In sum, the estimation of direct rebound effects for producers requires specification of the magnitude and direction of energyaugmenting technical change. Most empirical studies do not estimate this form of technical change, many energyeconomic models do not simulate it and others simulate it in a manner that precludes the accurate modeling of rebound effects. As a result, the available evidence provides insufficient guidance on the magnitude of rebound effects within different industrial sectors. When combined with the difficulties in specifying substitution elasticities discussed earlier, the result is considerable uncertainty over the magnitude of rebound effects in industrial production.
This paper has explored the relationships between energy productivity improvements for producers, the “ease of substitution” between energy and other inputs and the size of the resulting rebound effects. It has shown how easier substitution drives larger rebounds, but the relevant mechanisms are not straightforward and are difficult to capture empirically. There are three main findings.
First, the multiple definitions of substitution elasticities are a source of confusion, the most commonly estimated elasticity is of little practical value and the empirical literature is contradictory, prone to bias and difficult to use. For example, engineering studies suggest a large potential for improving energy efficiency by substituting capital for energy, but three decades of econometric research has achieved no consensus on whether these inputs are best described as substitutes or complements, and no consensus on how different factors influence empirical results.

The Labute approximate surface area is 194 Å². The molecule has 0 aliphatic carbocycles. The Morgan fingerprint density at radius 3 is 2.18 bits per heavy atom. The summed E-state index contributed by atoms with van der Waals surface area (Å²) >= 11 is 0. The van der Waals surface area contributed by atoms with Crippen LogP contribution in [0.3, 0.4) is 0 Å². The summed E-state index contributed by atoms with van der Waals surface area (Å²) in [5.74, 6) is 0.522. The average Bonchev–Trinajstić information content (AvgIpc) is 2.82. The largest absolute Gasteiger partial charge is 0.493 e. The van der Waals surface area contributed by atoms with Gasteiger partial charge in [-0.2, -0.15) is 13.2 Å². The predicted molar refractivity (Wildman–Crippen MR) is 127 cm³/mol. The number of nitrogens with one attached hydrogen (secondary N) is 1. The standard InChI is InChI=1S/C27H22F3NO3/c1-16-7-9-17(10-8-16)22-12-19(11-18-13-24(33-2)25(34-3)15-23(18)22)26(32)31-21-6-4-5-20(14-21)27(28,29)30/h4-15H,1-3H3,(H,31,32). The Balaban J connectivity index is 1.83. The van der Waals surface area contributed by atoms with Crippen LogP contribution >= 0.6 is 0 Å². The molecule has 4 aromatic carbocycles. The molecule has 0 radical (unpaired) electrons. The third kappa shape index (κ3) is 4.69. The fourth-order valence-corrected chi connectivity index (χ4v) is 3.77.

Second, there are only tenuous links between the empirical literature on substitution elasticities and the assumptions used within energyeconomic models. Most models employ nested CES production functions and make assumptions about the
Third, while energyaugmenting technical change provides the natural choice of independent variable for an estimate of rebound effects, most empirical studies do not estimate this form of technical change, many modeling studies do not simulate it and others simulate in a manner that precludes the accurate modeling of rebound effects. As a result, the available evidence base provides only limited guidance on the magnitude of direct rebound effects for producers and widely used modeling tools may overestimate the future energy savings from improved energy efficiency.
These conclusions provide pointers to how future studies may more adequately capture direct rebound effects. For empirical studies, the most important requirement is the explicit estimation of inputaugmenting technical change, such as achieved recently by Saunders [
For modeling studies, the requirements include (where possible) greater use of flexible functional forms, abandonment of the
The research described in this paper formed part of a larger study on rebound effects by the UK Energy Research Centre [
The author declares no conflict of interest.
The functional form used by Saunders [
Using the chain rule, the marginal product of energy is given by:
The term in brackets is output (
Assuming perfect competition and cost minimization, this equals the unit price of energy:
Solving for energy:
Therefore, aggregate energy productivity (θ =
Aggregate energy productivity therefore depends upon energy prices, energyaugmenting technical change, the
Expressing this in elasticity terms gives:
In other words, for this production function, the elasticity of energy productivity with respect to energyaugmenting technical change is equal to one minus the
Beginning again with Saunders' functional form [
Manne and Richels [
As shown in
Using σ = 1/(1 − ρ), this becomes:
Differentiate with respect to time to derive an expression for the
Substituting for growth rates:
Substitution and neutral technical change.
Energyaugmenting technical change encourages the substitution of energy for other inputs.
Comparing common definitions of substitution elasticities. Source: Broadstock

Fixed  Fixed  Fixed  Two input, two price 

Yes  

Fixed  Variable  Fixed  Two input, two price 

No  

Fixed  Variable  Fixed  One input, one price 

No  

Fixed  Variable  Fixed  One input, one price 

Yes  

Fixed  Variable  Fixed  Two input, one price 

No 
Note:
Nesting structures and assumed values of the
Bosetti 
( 

Burniaux 

Edenhofer 

Gerlagh and van der Zwaan [ 
( 

Goulder and Schneider [ 

Kemfert [ 
( 

Manne 
( 

Popp [ 

Sue Wing [ 
(